# Space Expansion and Light question

1. Mar 8, 2009

### hagendaz

As a steady stream of light particles (or any other form of measurable energy) from some distant star, say a billion light years away, makes its way toward us, shouldn’t space expansion cause consistent and measurable gaps to form between each light particle, causing a blinking effect? The farther its origin the larger the gap between each particle…

2. Mar 9, 2009

### Nabeshin

Wow.

The effect you're describing is known as the hubble redshift. You see, light can be thought of as a wave with a given frequency, and like you say, the gaps get larger because something is far away and space is expanding in between, so the frequency goes down. This correlates to an increase in wavelength (known as a redshift). It's not exactly a blinking, but it is a very measurable effect.

The detection of this effect is what caused astronomers to discover that the universe is expanding in the first place! And furthermore, that the rate of expansion is directly proportional to the distance (which you also concluded).

Did you come up with this on your own? It's very interesting if you did, using the fact that space is expanding to kind of reverse prove the hubble redshift.

This equation is known as Hubble's law, and you can read about it here:
http://en.wikipedia.org/wiki/Hubble_law

3. Mar 9, 2009

### hagendaz

Actually, I did come up with that question on my own, but to be honest it was born of my skepticism of the idea that space is expanding… I guess I am forced to be less skeptical now! Thanks for the link! Most of it is way, way over my head…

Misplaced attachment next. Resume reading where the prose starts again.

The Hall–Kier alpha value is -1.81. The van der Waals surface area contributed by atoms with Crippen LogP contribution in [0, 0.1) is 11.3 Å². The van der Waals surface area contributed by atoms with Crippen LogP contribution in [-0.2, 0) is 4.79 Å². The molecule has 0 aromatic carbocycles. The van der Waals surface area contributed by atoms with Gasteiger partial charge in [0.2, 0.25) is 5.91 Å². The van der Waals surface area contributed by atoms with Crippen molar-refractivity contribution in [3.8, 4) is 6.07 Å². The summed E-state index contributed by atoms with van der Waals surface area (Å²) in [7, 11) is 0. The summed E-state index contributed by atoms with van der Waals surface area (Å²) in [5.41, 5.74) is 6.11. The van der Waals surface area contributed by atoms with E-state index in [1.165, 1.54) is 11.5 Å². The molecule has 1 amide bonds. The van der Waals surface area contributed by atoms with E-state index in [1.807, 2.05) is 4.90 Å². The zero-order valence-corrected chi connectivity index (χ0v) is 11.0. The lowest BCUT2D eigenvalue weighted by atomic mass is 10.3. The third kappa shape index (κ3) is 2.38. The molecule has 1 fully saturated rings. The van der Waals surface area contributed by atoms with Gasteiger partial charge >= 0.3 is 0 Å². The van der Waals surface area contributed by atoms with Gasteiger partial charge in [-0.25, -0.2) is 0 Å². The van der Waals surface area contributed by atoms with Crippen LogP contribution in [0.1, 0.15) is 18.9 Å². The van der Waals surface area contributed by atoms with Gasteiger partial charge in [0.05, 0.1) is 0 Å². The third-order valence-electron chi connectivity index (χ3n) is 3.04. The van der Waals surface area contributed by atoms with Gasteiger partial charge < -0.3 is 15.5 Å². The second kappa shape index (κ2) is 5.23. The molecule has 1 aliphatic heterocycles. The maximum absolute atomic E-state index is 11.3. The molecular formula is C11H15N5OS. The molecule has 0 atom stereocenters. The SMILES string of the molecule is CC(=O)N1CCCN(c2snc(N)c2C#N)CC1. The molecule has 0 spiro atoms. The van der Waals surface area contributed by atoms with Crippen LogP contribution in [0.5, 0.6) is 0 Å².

So, not to completely abandon my now reduced skepticism…is it possible for light to degenerate into a longer wavelength and lower frequency on its own after traveling extreme distances, thus producing the same results? Similar to the degeneration of ripples on a pond radiating from the impact of a thrown stone.

Is it possible that the light, having passed through ever increasing amounts of space dust over extreme distances is responsible for slowly shifting the light to red (similar to a sunset effect)

Or perhaps some sort of gravitational prism effect over extreme distances….

4. Mar 9, 2009

### Nabeshin

Another really great question. (These are really awesome by the way)

Dust does tend to absorb bluer light which tends to shift the spectrum of a given object towards the red, so one always has to make sure that an observed redshift is not simply because of dust between the source and observer.

Your question about light degenerating into a longer wavelength after traveling extreme distances is a good one as well! This is a theory known as Tired Light, whereby photons, after travelling for a while, lose some energy (and thus increase in wavelength). It was pushed hard by the advocates of the steady state theory (the main opposition to the expanding universe model), but has since fallen out of favor because it doesn't fit the observed data as well as Hubble's Law does. Again, you can read more about this at:
http://en.wikipedia.org/wiki/Tired_light

5. Mar 9, 2009

### v2kkim

The photon can be absorbed and re-emitted by dust possibly, but I do not think photon itself can not get tired or change itself because it travel in speed 'c', so the clock on the photon is frozen, I mean if the photon carry a clock it should be frozen forever so there is no time elapse from photon point of view, therefore photon can not age. This is just one possible explanation and I agree the photon will change its wave length as space expands.

Last edited: Mar 10, 2009
6. Mar 10, 2009

### Nabeshin

Your analysis is correct when analyzing light as a particle but when looked at as a wave, the tired light hypothesis might seem to make sense. (Of course it has now been ruled out but it's important, I think, to understand competing models to explain phenomenon and why they don't work as well)